Numerous studies now indicate that the work place of the future is changing. Gone are the days when you were nervous about finding a permanent job in a large stable multi-national organization and with a view to retire after 40 years.
There is a shift towards finding a job that has flexible timing, allows to work remotely and in fact does not bind you to one employer for a long time –free lancing is desired!
The other trend that is impacting today is the changing nature of skills needed to do the jobs. According to the US Bureau of Labor Statistics the average tenure in a job is about 4 years, which means every 4 years you need to be equipped today with newer skills to be more effective at work. The World Economic Forum says that 35% of the skills that workers need, regardless of the industry will change by 2020! Here’s a summary of the kinds of skills that are gaining importance and those that are losing.
It would be worth noting that the future skills are not all about STEM (Science Technology, Engineering and Math). There is also a need to work on honing the business and human skills that are needed for the workforce to work with digital machines in the digital era.
With all this happening, our formal education system has not been able to keep pace! We still ask Children to go through a high school and 2-4year college degree.
And, if the US labor statistics were to be true, then by the time the 3-4 years of College are over, the skills required by the student to be useful at work-place are already outdated.
Then there is a concern about a jobless future. Many have predicted that with the advent of AI and automation more and more people will lose their current jobs. AI is now being used to read X-rays and MRIs. It’s at the heart of stock trading. Chat with Siri or Alexa, and you’re using AI. But when machines do everything do we need to ask what humans will do? Study shows that as change takes place, societies also evolve and with it, jobs change. The other thing to remember is that while Machines can do more, but there is always more to do. For instance, a Machine cannot create itself, sell itself or feed itself. Last but not the least –human brain is a complex curious thing. We always want to find out what’s new and try it out.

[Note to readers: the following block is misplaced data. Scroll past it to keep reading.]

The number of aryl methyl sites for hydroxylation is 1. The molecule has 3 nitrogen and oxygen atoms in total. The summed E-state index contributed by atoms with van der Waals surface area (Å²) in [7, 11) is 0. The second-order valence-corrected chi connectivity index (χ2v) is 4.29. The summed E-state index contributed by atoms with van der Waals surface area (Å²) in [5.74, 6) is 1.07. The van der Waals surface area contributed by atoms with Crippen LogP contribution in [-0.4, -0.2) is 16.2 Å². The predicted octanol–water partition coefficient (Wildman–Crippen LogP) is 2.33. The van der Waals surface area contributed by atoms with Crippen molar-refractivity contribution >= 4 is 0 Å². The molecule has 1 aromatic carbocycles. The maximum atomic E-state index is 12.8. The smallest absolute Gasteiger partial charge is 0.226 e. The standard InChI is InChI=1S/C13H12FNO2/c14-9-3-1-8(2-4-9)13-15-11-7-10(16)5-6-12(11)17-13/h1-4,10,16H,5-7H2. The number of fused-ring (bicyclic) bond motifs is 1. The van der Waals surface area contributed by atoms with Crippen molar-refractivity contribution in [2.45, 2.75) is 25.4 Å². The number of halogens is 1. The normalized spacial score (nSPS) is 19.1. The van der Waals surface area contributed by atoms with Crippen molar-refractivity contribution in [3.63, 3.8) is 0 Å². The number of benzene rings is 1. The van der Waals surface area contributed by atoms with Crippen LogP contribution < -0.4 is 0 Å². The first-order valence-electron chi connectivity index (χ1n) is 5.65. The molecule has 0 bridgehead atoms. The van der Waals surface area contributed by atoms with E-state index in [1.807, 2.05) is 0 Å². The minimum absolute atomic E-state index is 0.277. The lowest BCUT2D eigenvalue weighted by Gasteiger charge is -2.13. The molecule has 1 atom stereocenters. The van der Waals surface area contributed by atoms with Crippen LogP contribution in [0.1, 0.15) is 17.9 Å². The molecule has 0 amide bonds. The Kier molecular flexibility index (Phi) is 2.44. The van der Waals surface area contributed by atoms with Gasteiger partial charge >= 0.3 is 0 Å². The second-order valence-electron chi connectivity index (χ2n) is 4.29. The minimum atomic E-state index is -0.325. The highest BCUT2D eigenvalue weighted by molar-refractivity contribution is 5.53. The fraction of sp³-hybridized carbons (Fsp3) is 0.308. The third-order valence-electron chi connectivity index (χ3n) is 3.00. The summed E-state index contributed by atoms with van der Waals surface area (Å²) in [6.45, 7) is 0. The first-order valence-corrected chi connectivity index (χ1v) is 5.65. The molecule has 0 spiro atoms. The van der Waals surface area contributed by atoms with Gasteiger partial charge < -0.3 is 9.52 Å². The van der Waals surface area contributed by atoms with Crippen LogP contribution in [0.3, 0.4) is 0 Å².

In the future, work will change but won’t go away. Many types of jobs will disappear. Many workers will struggle to adjust to the disappearance of the work they understand and find it hard to thrive with work they don’t understand. But… there will be other jobs and new skills needed to do THESE jobs! We cannot ignore the impact of digital technologies in our life today. Artificial Intelligence (AI), Augmented reality, Virtual reality –these technologies are not prohibitive today and their up-take in common man’s life is rapidly accelerating. Gartner in fact predicts that in 2020, AI will become a positive net job motivator, creating 2.3 million jobs, while eliminating only 1.8 million jobs. This will lead to a need for 4.1 million relearners by 2020.
At Cognizant’s Center for the Future of Work, we recently conducted a cross industry research to articulate what may some of these future jobs look like? researched over 600 respondents from Colleges and Businesses. A striking number of participants mentioned that the Higher Ed Institutions are much less prepared to change the curriculum and program design to meet the Future skills. In fact, many businesses have already started building their training packages towards future skills.
The other aspect that our research showed was the growing popularity of certification and badging over a 4-year degree. This does not mean that complete College Education needs to go, but there is a window to create shorter but faster degree programs which are based on competencies and which enable a student to be ready to start work.
When Digital and Hi-tech companies like Google and Apple announced that they will henceforth not look for candidate’s College degree before hiring, what appeared to be a bold move in fact will become a reality given the enormous amount of knowledge sources that our students of today are able to utilize in order to be employable.
In 2017, IBM’s vice president of talent Joanna Daley told CNBC Make that about 15 percent of her company’s U.S. hires don’t have a four-year degree. She said that instead of looking exclusively at candidates who went to college, IBM now looks at candidates who have hands-on experience via a coding boot camp or an industry-related vocational class.
So what’s the message? As the youth gets ready to join fresh workforce they should focus on skill, reskill and reskill again so as to stay relevant. Ironically, this means that even if you were absolutely certain about a career choice you may still find yourself pursuing newer skills in the future –skills that you may have never imagined as important. Similarly, it is perfectly okay to have made an error in making a career choice as the shelf life of a career is going to be shorter and you would see yourself acquiring many more skills to remain employable. A noted Professor at a University in Philadelphia once said that it is necessary today to teach the students how to lose their job in a few years so that they go back to reskilling them for the next job via ProTeen
Author – Tij Nerurkar